Silsden has eight public houses: the Robin Hood, the Counting House, the Red Lion, the Duck Pond, the Post Office, the Butchers Arms, the Punch Bowl, and the King's Arms. There are two members' clubs: Sunnybank Social Club and Twisters Social Club.
Whilst Silsden does not have its own railway station, the Steeton and Silsden railway station is one mile (1.5 kilometres) south in the village of Steeton. The station provides a link for commuters to the cities of Leeds and Bradford.
Lying between Keighley and Ilkley, Silsden is served by buses to both these towns. Silsden's public transport benefits from Silsden being part of West Yorkshire rather than North Yorkshire, the border of which runs along one end of the town.
The Lampkin family lived at Silsden during the Second World War. Lampkin brothers Arthur, Alan and Martin were, later, national motorcycle trials champions. Martin Lampkin won the 1975 FIM Trial World Championship and his son, Douglas "Dougie" Lampkin, is a twelve-time trials world champion.
The Wainman family, a second motorsport dynasty from Silsden, compete in BriSCA Formula 1 Stock Cars. Frankie Wainman was World Champion in 1979, while his son Frankie Wainman Junior is one of the most successful drivers in the history of the sport.
English rugby league player Jack Reed, who played for the Brisbane Broncos, was born in Silsden.
Henry Price started his first Fifty Shilling Tailors shop in Silsden. With this fortune, the now Sir Henry Price, bought Wakehurst Place, Ardingly, West Sussex, which is now owned by the National Trust.
Margaret Wintringham, née Longbottom, was a British Liberal Party politician. She was the second woman take her seat in the House of Commons and lived in Silsden when her father was the head teacher at Bolton Road School.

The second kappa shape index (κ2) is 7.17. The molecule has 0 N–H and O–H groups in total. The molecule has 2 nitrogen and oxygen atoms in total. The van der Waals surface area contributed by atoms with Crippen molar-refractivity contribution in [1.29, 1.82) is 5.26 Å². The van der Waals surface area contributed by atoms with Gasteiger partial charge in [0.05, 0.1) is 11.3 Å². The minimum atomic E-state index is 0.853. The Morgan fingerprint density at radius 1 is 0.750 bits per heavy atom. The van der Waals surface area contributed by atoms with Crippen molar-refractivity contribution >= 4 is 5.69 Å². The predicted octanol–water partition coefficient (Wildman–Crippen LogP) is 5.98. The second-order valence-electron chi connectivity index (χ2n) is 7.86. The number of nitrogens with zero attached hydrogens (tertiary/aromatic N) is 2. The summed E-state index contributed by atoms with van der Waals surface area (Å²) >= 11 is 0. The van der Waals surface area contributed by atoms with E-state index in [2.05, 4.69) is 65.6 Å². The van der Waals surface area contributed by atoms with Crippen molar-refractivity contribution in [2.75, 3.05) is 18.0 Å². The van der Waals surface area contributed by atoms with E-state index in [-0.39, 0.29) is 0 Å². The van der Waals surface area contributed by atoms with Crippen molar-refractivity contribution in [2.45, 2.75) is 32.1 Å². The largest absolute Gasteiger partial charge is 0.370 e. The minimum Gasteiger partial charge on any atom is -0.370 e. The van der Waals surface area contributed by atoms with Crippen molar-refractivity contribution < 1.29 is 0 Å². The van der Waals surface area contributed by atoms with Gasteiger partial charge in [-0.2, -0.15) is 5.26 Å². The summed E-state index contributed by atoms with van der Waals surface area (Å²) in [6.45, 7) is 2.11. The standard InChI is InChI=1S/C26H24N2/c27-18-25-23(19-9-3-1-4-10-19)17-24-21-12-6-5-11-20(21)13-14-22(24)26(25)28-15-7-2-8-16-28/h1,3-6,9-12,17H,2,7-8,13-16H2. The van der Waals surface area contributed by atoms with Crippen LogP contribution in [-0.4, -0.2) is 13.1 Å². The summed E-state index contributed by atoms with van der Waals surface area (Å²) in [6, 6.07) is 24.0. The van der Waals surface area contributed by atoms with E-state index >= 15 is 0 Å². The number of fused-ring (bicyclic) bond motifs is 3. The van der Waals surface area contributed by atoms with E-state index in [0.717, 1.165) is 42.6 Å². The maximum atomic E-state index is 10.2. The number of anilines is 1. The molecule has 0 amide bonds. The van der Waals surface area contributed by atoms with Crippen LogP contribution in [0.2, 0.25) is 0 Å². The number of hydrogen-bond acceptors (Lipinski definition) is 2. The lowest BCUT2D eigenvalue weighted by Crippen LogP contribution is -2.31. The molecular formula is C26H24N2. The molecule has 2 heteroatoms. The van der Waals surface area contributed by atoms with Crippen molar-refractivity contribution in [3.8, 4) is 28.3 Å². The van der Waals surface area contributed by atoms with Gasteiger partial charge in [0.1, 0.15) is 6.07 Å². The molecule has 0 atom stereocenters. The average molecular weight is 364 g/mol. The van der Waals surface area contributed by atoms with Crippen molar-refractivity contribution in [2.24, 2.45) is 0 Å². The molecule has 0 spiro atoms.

On 27 April 1995, a one-off anthology supernatural drama titled Chiller aired, in which episode 6, titled "number 6", featured Silsden. It was featured for almost the entire one-hour episode, using locations across the town.
Bonapartes Restaurant, on Kirkgate, was the subject of the first-ever episode of Gordon Ramsay's Kitchen Nightmares in 2004. After the show aired, Bonapartes’ owner Sue Ray threatened to take legal action against Ramsay, Channel 4 and the programme makers, Optomen, after claiming that the show put her £400,000 in debt. Christine Hall, producer of Kitchen Nightmares, refused to accept the blame, stating Ray only had herself to blame. The programme revisited the restaurant in the second series, but Ray would only talk to Ramsay off-camera. In June 2006, Ramsay won a High Court case against the London Evening Standard, which had alleged, after reports from Ray, that scenes and the general condition of Bonapartes had been faked. Ramsay was awarded £75,000 plus costs. Ramsay said at the time: "I won't let people write anything they want to about me. We have never done anything in a cynical, fake way."
In July 2007, the butchers, barbers and shoe shop located on Bradley Road were used in an episode of ITV's The Royal.